The ongoing and often heated debate within the American horse-racing industry over the race-day use of the diuretic furosemide to inhibit bleeding finds well-meaning people on both sides of the issue. However, whenever articles appear on the subject, the online comments usually contain some passionate and belligerent invectives that cross the line of civility.

A recent article in the well-respected sport-horse magazine Chronicle of the Horse demonstrates that such ill will is nothing new and is not confined to horse racing. A revelation in the article by a current member of the Kentucky Horse Racing Commission is truly stunning.

Edward S. “Ned” Bonnie is an attorney, an equestrian, a member of the Jockey Club, and a long-time activist for enacting meaningful drug rules in all kinds of equestrian sports. Author Sara Lieser profiled Mr. Bonnie in the Chronicle of the Horse (February 10, 2014 issue). The Chronicle correctly referred to him as a “horse-welfare trailblazer.”

Mr. Bonnie told Ms. Lieser about the physical threat made to his horses in the late 1970s when he was campaigning against the use of reserpine in show horses:

“They [some unnamed proponents of reserpine] threatened to kill our horses at a show in St. Louis. The people in Chicago who were a rough bunch, I knew them, so I called them up and said: ‘I understand you all are going to either hurt or kill our horses when my wife shows in St. Louis.’ This guy said, ‘Oh, Ned, you know we wouldn’t do that.’ I said, ‘Let me tell you, if it happens, you’re going to be the first stop. I’m coming after you.’ As you might imagine nothing happened.”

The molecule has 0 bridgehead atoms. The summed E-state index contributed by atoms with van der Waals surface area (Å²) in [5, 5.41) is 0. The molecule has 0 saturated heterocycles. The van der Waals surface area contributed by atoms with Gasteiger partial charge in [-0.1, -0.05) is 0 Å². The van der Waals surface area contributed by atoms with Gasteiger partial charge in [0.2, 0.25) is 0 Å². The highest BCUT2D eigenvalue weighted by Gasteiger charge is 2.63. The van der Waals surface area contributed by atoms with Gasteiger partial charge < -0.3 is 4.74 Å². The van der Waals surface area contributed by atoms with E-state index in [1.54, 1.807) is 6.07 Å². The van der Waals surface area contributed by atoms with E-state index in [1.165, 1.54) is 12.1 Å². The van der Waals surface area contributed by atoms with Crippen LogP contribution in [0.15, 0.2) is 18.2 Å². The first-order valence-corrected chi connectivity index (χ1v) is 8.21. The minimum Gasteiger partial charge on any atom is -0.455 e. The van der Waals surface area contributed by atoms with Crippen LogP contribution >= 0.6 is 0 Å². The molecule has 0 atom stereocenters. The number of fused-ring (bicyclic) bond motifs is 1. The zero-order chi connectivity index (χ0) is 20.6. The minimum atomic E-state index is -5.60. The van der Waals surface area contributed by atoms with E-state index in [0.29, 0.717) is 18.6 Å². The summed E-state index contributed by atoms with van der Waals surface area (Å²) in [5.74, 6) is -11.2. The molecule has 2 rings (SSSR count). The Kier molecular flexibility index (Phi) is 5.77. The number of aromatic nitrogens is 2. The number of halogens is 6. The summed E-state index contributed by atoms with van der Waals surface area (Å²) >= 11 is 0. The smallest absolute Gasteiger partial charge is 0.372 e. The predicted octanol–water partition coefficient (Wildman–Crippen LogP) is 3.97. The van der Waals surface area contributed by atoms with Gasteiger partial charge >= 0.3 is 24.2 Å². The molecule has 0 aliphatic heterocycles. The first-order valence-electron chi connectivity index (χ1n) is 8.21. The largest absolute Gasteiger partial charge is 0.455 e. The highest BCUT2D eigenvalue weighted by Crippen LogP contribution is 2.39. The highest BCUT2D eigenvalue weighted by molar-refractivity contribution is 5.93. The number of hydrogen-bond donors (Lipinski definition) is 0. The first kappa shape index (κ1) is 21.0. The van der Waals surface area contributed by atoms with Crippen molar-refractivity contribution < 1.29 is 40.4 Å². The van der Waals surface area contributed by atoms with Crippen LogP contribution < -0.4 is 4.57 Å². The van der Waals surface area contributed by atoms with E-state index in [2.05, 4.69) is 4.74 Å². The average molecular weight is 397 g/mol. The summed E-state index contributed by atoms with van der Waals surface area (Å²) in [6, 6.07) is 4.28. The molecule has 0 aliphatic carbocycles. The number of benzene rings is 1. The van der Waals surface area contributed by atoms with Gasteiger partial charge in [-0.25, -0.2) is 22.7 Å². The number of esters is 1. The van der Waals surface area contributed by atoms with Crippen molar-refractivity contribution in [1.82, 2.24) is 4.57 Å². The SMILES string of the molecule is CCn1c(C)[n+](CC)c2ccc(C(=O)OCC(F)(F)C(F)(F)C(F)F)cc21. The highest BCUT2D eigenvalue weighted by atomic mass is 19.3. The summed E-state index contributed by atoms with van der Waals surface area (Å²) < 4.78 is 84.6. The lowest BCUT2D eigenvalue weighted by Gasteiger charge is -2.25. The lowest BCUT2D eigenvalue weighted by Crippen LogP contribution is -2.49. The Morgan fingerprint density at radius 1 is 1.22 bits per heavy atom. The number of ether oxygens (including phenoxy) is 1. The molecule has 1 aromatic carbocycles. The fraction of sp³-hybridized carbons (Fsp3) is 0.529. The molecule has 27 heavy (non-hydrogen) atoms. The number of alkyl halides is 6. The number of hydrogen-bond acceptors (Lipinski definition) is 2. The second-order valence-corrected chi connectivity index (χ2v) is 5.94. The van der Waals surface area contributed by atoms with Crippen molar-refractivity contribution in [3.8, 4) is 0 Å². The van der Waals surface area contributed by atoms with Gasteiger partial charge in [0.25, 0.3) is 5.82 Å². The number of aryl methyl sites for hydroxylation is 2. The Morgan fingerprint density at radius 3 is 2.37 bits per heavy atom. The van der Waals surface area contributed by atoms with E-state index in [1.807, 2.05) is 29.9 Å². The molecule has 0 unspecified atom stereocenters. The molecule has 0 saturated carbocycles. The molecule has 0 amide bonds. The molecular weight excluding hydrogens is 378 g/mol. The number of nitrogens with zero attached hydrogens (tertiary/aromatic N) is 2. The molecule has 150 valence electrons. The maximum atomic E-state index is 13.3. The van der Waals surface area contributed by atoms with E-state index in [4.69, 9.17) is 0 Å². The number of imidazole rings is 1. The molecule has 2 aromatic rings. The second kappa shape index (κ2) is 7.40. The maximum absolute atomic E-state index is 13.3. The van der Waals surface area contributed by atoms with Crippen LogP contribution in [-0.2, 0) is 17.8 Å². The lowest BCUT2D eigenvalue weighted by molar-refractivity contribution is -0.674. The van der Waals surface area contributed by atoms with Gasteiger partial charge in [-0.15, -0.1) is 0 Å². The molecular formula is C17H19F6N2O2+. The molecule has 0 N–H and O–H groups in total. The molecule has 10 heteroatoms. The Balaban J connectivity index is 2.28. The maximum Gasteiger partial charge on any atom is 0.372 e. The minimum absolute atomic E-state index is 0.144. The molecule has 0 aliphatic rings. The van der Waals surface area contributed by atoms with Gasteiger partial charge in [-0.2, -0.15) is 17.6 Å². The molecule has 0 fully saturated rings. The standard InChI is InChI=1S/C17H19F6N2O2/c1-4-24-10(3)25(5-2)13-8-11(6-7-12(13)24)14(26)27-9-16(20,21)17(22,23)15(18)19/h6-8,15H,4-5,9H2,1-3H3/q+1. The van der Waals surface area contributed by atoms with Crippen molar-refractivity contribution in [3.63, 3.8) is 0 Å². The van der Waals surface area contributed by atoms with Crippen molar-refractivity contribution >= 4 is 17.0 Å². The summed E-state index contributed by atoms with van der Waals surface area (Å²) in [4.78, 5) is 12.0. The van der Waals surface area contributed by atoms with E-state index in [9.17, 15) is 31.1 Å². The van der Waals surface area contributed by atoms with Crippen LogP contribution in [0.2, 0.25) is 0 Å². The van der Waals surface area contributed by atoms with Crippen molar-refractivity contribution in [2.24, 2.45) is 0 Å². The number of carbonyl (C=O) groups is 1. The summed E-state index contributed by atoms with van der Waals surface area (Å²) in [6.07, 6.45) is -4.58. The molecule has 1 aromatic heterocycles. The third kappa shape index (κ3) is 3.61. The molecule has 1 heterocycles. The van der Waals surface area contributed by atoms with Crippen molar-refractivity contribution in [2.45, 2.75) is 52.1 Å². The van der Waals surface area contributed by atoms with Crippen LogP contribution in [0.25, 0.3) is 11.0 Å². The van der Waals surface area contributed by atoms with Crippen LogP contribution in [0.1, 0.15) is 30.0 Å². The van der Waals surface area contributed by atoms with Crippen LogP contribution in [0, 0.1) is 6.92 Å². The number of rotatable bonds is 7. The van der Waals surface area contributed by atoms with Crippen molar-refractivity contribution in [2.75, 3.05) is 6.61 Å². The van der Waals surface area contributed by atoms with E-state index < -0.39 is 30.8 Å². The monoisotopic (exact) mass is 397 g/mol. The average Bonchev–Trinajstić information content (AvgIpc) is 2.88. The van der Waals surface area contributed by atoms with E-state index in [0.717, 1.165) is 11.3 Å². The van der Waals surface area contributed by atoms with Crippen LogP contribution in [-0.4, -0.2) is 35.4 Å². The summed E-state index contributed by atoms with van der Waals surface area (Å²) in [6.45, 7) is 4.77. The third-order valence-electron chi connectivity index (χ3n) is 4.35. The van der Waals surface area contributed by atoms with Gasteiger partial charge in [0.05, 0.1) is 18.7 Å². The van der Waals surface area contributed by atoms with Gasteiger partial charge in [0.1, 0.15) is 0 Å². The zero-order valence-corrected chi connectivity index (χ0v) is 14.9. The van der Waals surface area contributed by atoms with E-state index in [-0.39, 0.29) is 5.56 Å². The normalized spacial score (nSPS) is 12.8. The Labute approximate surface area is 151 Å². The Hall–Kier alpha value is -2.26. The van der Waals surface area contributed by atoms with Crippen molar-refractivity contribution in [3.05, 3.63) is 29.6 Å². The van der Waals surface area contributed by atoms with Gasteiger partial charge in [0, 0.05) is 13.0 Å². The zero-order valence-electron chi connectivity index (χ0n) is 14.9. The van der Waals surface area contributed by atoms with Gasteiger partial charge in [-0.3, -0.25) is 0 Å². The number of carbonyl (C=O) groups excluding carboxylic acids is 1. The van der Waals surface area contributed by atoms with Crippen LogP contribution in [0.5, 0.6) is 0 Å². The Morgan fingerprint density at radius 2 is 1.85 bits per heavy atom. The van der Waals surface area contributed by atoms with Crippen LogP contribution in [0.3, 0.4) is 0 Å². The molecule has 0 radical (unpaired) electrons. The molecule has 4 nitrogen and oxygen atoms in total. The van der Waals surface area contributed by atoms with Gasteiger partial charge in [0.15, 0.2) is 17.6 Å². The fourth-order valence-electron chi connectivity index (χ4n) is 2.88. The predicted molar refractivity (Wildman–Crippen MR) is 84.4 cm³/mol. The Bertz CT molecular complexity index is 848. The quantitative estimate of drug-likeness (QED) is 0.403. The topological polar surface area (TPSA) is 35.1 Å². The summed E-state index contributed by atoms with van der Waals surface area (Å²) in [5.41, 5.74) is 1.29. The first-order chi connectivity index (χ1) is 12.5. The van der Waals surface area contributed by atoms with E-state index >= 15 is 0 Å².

Mr. Bonnie added about his crusade to rid horse sports of illicit drugs:  “It wasn’t an easy road…I’m kind of a stubborn SOB. The only reason I haven’t been killed is that I’m a little too high profile.”

Let that last sentence soak in.

Horse racing in general and the Kentucky Horse Racing Commission in particular is fortunate that Mr. Bonnie obviously has had the courage to pursue his convictions. The octogenarian is still working intrepidly to rid horse racing of unsavory characters and practices that damage the image of the great sport. Whether you agree with him or not, there is no question that he has the best interests of the sport at heart…and he certainly is not intimidated.

Carry on, Sir.

Copyright © 2014 Horse Racing Business


  1. Ned Bonnie has fought a long time for honesty in horse sports and I agree with you about him. Would like to see him cleanse Kentucky of Lasix before he leaves the HRC.

  2. I agree 100% Lasix is misunderstood and a money maker for vets. I see trainers that use it to train in the morning and run on it the next day, with no regard for the horse or the human that will be onboard. When Ohio outlawed it in the 70’s I did a study on 35 known bleeders, all but one came back and won without Lasix except one and he did have many 2nds. Maybe without Lasix the real horseman will stand out from the want to be trainers. I think anybody that wants to use it on horses should have to be on it themselves on a hot day and then go run around the shedrow. We could see if the trainers are as fit as their horses, maybe some of the fat ones will see the reactions to their evil ways of over medicating. Maybe then they will get it….but probably not. Just remember you can’t fix STUPID.